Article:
Just as we don’t receive credit for becoming Christians, neither do we receive credit for remaining in this Christian Church.  This is the Holy Spirit’s work. In the Old Testament reading from Isaiah 58, the Lord rebukes His people because while their outward works are many, it has become a godless exercise in patting themselves on the back.

“‘Why have we fasted, and you see it not? Why have we humbled ourselves, and you take no knowledge of it?’ Behold, in the day of your fast you seek your own pleasure, and oppress all your workers. Behold, you fast only to quarrel and to fight and to hit with a wicked fist. Fasting like yours this day will not make your voice to be heard on high. Is such the fast that I choose, a day for a person to humble himself? Is it to bow down his head like a reed, and to spread sackcloth and ashes under him? Will you call this a fast, and a day acceptable to the Lord?” (Isaiah 58:3-5)

When we try to take our Christianity and mold it into our own exercise, then we immediately run into problems. If Christianity is a human invention, then why didn’t people think of it sooner?  What makes Christianity better than Buddhism or Mormonism? Both of those seem to be a good set of rules for “right” living. And if it were just a matter of getting God’s attention with our works, they’d be a good effort.  But those good works which truly please God are His work through us.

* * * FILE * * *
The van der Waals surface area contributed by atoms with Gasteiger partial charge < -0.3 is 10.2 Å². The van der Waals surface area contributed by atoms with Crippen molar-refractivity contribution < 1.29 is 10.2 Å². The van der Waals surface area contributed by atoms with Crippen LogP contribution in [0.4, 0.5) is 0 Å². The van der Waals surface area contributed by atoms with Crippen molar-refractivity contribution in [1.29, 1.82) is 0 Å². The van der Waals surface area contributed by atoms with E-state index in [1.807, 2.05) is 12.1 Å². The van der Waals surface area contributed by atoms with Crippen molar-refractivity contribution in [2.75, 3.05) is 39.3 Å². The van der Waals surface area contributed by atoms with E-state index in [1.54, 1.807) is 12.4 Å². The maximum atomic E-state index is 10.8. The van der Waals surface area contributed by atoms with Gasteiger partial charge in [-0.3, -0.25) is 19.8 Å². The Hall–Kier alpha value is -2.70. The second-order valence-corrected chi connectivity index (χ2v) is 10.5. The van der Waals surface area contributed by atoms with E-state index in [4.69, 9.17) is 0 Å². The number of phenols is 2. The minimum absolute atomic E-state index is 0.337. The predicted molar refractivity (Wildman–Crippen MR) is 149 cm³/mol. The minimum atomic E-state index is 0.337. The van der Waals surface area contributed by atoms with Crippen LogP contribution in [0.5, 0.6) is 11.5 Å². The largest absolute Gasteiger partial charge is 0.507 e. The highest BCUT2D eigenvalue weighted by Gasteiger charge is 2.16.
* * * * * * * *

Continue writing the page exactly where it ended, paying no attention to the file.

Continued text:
I often wonder what God is calling our congregation to, because of what I see other churches doing: hosting a soup kitchen, a clothing bank, giving out gas vouchers.  It gives me the feeling that we’re not “doing enough” not being busy in what the Lord’s task is for all of us who gather around this altar.

But it would be wrong to label us as unfruitful Christians because our works are not something we can show to others.  The fruits are there, because the Word is there and clung to.  The Sacraments are there and believed in for our benefit.  The fruits may not be something passers-by will see and praise us for, but what does Jesus say about our works? “Beware of practicing your righteousness before others in order to be seen by them…and your Father who sees in secret will reward you.” (Matt. 6:1-4)

The works that I’m privileged to see as your pastor are happening all the time—in families that pray together and teach their children the catechism, who bring themselves and their children to church in spite of hectic schedules when it would be easier to stay home, in sharing their faith with family members and inviting them to hear the Word of eternal life (John 6:68). In coming to Bible studies and desiring to deepen their understanding.